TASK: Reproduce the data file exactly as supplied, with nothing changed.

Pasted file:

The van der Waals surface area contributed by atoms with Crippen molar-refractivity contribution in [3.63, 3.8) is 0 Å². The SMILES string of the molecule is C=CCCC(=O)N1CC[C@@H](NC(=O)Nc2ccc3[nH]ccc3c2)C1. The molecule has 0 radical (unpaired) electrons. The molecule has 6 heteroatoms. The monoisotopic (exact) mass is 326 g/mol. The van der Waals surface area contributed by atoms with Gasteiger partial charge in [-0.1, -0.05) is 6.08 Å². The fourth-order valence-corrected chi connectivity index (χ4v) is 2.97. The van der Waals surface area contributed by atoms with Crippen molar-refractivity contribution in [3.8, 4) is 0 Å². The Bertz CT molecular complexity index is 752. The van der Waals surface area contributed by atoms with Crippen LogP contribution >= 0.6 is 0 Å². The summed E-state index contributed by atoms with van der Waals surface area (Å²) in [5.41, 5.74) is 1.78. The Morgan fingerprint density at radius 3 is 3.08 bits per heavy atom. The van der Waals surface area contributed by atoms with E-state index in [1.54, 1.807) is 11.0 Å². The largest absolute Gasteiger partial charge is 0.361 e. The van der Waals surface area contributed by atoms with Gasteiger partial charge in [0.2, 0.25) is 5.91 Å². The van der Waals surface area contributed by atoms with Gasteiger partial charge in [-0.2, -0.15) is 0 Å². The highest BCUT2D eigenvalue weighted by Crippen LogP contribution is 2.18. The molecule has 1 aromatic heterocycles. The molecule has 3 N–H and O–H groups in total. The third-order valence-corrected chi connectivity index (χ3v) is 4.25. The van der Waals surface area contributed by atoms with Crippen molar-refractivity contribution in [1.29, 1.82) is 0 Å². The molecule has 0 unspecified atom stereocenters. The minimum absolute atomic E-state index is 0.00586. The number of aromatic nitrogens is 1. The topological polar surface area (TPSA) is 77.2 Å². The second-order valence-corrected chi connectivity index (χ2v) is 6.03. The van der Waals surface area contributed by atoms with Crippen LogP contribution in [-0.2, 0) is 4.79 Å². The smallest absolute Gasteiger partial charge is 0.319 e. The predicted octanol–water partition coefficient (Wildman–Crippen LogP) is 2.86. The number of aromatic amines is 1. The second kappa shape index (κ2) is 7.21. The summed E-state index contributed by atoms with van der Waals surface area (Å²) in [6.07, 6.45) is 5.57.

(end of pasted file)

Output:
The van der Waals surface area contributed by atoms with Crippen molar-refractivity contribution in [3.63, 3.8) is 0 Å². The SMILES string of the molecule is C=CCCC(=O)N1CC[C@@H](NC(=O)Nc2ccc3[nH]ccc3c2)C1. The molecule has 0 radical (unpaired) electrons. The molecule has 6 heteroatoms. The monoisotopic (exact) mass is 326 g/mol. The van der Waals surface area contributed by atoms with Gasteiger partial charge in [-0.1, -0.05) is 6.08 Å². The fourth-order valence-corrected chi connectivity index (χ4v) is 2.97. The van der Waals surface area contributed by atoms with Crippen molar-refractivity contribution in [3.8, 4) is 0 Å². The Bertz CT molecular complexity index is 752. The van der Waals surface area contributed by atoms with Crippen LogP contribution >= 0.6 is 0 Å². The summed E-state index contributed by atoms with van der Waals surface area (Å²) in [5.41, 5.74) is 1.78. The Morgan fingerprint density at radius 3 is 3.08 bits per heavy atom. The van der Waals surface area contributed by atoms with E-state index in [1.54, 1.807) is 11.0 Å². The largest absolute Gasteiger partial charge is 0.361 e. The van der Waals surface area contributed by atoms with Gasteiger partial charge in [0.2, 0.25) is 5.91 Å². The van der Waals surface area contributed by atoms with Gasteiger partial charge in [-0.2, -0.15) is 0 Å². The highest BCUT2D eigenvalue weighted by Crippen LogP contribution is 2.18. The molecule has 1 aromatic heterocycles. The molecule has 3 N–H and O–H groups in total. The third-order valence-corrected chi connectivity index (χ3v) is 4.25. The van der Waals surface area contributed by atoms with Crippen molar-refractivity contribution in [1.29, 1.82) is 0 Å². The molecule has 0 unspecified atom stereocenters. The minimum absolute atomic E-state index is 0.00586. The number of aromatic nitrogens is 1. The topological polar surface area (TPSA) is 77.2 Å². The second-order valence-corrected chi connectivity index (χ2v) is 6.03. The van der Waals surface area contributed by atoms with Crippen LogP contribution in [-0.2, 0) is 4.79 Å². The smallest absolute Gasteiger partial charge is 0.319 e. The predicted octanol–water partition coefficient (Wildman–Crippen LogP) is 2.86. The number of aromatic amines is 1. The second kappa shape index (κ2) is 7.21. The summed E-state index contributed by atoms with van der Waals surface area (Å²) in [6.07, 6.45) is 5.57.